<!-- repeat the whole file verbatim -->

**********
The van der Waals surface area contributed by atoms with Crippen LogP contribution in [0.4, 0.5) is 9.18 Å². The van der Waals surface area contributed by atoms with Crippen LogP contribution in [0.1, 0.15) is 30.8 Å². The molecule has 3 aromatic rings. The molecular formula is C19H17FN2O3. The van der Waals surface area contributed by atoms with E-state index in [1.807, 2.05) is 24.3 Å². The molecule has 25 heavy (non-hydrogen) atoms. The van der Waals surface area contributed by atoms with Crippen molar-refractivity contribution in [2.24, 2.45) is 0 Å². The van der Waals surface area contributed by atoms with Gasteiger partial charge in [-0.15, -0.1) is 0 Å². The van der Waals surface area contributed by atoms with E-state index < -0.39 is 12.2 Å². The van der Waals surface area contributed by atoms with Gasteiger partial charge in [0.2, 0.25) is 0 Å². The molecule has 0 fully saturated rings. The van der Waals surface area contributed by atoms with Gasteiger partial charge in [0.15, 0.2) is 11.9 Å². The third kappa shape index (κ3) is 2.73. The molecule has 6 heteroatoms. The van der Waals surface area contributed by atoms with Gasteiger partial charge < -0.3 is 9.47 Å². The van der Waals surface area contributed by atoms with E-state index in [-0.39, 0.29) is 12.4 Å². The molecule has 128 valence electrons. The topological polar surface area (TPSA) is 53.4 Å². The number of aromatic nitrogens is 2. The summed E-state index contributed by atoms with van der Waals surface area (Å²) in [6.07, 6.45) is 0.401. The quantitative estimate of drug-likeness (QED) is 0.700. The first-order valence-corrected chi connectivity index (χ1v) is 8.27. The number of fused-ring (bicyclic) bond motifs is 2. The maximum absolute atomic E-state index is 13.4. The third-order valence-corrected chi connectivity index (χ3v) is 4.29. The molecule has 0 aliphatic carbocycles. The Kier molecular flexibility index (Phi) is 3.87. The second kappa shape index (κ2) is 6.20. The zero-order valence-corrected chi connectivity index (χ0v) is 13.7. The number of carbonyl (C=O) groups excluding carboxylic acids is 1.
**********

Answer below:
The van der Waals surface area contributed by atoms with Crippen LogP contribution in [0.4, 0.5) is 9.18 Å². The van der Waals surface area contributed by atoms with Crippen LogP contribution in [0.1, 0.15) is 30.8 Å². The molecule has 3 aromatic rings. The molecular formula is C19H17FN2O3. The van der Waals surface area contributed by atoms with E-state index in [1.807, 2.05) is 24.3 Å². The molecule has 25 heavy (non-hydrogen) atoms. The van der Waals surface area contributed by atoms with Crippen molar-refractivity contribution in [2.24, 2.45) is 0 Å². The van der Waals surface area contributed by atoms with Gasteiger partial charge in [-0.15, -0.1) is 0 Å². The van der Waals surface area contributed by atoms with E-state index < -0.39 is 12.2 Å². The van der Waals surface area contributed by atoms with Gasteiger partial charge in [0.2, 0.25) is 0 Å². The molecule has 0 fully saturated rings. The van der Waals surface area contributed by atoms with Gasteiger partial charge in [0.15, 0.2) is 11.9 Å². The third kappa shape index (κ3) is 2.73. The molecule has 6 heteroatoms. The van der Waals surface area contributed by atoms with Gasteiger partial charge < -0.3 is 9.47 Å². The van der Waals surface area contributed by atoms with E-state index in [-0.39, 0.29) is 12.4 Å². The molecule has 128 valence electrons. The topological polar surface area (TPSA) is 53.4 Å². The number of aromatic nitrogens is 2. The summed E-state index contributed by atoms with van der Waals surface area (Å²) in [6.07, 6.45) is 0.401. The quantitative estimate of drug-likeness (QED) is 0.700. The first-order valence-corrected chi connectivity index (χ1v) is 8.27. The number of fused-ring (bicyclic) bond motifs is 2. The maximum absolute atomic E-state index is 13.4. The third-order valence-corrected chi connectivity index (χ3v) is 4.29. The molecule has 0 aliphatic carbocycles. The Kier molecular flexibility index (Phi) is 3.87. The second kappa shape index (κ2) is 6.20. The zero-order valence-corrected chi connectivity index (χ0v) is 13.7. The number of carbonyl (C=O) groups excluding carboxylic acids is 1.